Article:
That evening after a heartfelt meal at a home run restaurant closeby, I came back sweaty, sticky and dying for a long shower and soak in the onsen. At that time I've never been in a traditional onsen before, so without researching first I boldy stepped in and dived my naked leg into the water. I'm surprised that it didn't cook itself because the water was literally boiling. Hitting the 70 deg mark for sure! It was painful process having to slowly ease my way into the boiling water without slipping in like dumplings, but after my whole body was in there, trust me it felt like absolute. HEAVEN.

The beauty of the onsen is that you'll never have the danger of sitting in there for too long and coming out with wrinkled skin. When you've had a decent soak, the hot air basically chokes your and burns your skin, especially around the tummy area, so you'll just have to get out. But my skins was so gorrrrgeous afterwards I didn't even had to rub lotion on myself OR wear makeup the next day.

I remember the ryokan so well I've drawn a little picture of it, since I don't know why I have no pictures again. But then I guess I couldn't possibly have taken a picture of everything I did.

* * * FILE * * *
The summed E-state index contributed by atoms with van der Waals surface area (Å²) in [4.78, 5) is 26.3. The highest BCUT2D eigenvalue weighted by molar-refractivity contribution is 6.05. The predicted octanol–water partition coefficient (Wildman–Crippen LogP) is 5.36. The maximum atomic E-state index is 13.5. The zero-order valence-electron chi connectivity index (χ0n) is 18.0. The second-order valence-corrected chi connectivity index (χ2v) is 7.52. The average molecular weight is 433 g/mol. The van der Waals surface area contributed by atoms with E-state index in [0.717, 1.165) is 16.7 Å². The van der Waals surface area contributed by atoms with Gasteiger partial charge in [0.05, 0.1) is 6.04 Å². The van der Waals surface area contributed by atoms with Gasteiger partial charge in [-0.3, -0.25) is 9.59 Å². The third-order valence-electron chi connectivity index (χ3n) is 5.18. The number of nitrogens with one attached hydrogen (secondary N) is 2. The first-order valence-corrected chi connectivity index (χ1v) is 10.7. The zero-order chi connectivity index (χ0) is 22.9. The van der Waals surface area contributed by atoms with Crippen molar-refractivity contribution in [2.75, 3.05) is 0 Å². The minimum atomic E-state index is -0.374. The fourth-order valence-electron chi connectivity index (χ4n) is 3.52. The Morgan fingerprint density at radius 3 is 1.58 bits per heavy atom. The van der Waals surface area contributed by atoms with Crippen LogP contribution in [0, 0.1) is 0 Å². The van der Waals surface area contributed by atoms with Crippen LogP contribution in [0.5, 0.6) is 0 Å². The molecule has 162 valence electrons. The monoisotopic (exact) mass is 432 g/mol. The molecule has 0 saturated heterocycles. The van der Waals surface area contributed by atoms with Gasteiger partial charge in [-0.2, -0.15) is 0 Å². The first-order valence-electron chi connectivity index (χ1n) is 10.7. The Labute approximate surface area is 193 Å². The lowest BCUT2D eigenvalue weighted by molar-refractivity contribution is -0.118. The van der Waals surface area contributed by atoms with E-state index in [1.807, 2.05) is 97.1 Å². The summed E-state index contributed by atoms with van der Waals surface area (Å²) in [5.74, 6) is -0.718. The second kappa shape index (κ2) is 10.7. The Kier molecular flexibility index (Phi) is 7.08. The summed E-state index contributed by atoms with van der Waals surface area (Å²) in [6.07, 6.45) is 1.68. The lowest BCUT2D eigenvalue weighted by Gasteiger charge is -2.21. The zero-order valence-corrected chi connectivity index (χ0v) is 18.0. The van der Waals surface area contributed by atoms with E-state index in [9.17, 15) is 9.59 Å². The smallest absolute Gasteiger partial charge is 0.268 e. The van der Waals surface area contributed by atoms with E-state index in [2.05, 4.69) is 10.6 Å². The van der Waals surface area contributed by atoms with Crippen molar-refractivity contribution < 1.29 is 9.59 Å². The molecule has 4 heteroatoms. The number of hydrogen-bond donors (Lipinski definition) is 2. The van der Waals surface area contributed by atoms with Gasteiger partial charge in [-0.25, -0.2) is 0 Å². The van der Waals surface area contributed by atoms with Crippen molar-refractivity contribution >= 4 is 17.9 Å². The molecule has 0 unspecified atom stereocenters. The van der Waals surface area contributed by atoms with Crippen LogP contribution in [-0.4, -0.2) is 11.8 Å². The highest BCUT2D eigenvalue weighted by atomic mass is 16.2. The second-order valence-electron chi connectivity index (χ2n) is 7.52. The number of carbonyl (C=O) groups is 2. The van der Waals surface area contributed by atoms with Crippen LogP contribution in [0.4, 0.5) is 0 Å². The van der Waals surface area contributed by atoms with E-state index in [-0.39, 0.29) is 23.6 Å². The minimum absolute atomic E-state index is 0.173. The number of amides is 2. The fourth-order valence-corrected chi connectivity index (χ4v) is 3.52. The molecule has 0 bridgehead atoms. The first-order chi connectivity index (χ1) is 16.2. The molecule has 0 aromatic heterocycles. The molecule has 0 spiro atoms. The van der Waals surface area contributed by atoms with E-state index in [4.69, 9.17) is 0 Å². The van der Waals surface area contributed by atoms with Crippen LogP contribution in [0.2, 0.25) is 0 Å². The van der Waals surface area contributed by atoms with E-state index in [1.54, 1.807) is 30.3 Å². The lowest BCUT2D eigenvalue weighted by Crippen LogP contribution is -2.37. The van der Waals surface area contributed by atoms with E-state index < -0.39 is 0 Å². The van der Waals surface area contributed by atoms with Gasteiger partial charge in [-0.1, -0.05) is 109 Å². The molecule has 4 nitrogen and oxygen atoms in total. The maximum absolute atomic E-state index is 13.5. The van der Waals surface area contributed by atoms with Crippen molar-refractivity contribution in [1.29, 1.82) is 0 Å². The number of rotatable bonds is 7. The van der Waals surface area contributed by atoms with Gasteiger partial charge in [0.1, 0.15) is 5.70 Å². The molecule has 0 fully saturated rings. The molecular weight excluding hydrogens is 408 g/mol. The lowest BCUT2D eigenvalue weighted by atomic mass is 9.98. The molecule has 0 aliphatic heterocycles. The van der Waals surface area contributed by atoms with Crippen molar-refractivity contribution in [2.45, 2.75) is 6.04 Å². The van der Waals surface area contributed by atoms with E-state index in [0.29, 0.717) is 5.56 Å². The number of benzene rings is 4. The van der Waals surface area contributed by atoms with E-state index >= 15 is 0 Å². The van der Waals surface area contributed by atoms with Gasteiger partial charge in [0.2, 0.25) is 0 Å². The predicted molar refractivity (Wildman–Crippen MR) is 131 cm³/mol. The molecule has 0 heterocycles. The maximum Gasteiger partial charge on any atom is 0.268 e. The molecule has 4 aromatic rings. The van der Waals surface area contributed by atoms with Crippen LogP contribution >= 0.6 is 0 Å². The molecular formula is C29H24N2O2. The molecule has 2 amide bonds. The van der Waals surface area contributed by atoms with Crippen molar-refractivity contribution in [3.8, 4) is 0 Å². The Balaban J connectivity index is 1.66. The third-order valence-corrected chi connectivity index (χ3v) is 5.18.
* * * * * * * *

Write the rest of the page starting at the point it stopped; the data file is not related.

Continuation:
This was the downstairs/dorm/lounge place. I slept in Rm 1. There were more rooms upstairs.
I slept early because the next day was results day and I would rather not think at all than to worry about whether I would get into my first choice uni..

The next day I woke up extremely early because my adventure was ahead. The previous night I had saved many maps of the region onto my iPad (thank goodness for the free wifi) but I had no idea what I was going to do. All I could see outside was countryside and I had no idea what I was doing, but somehow I felt extremely brave and daring to try things out. I haven't told anyone this, but I originally planned on visiting Aokigahara Jukai (Japan's Suicide Forest, known for it's extreme serenity) and Lake Shoki where there would be a spectacular view of Mt Fuji which was especially beautiful at sunset. Thank whatever common sense I had left in me that I didn't execute that plan. If I had taken a bus to Aokigahara, it would be dusk when I arrive and there would be no bus to take me back on the day. I would just get lost in the forest if I dared step in and ironically die inside presumably.

I was luckily saved by the owners of the ryokan, who suggested I take a safer, more touristy route that most foreigners who came to Hakone would embark on. It turned out pretty awesome in fact. But at that time, I had absolutely no idea how the hell I was going to get there, let alone cross a mountain and a lake, by myself.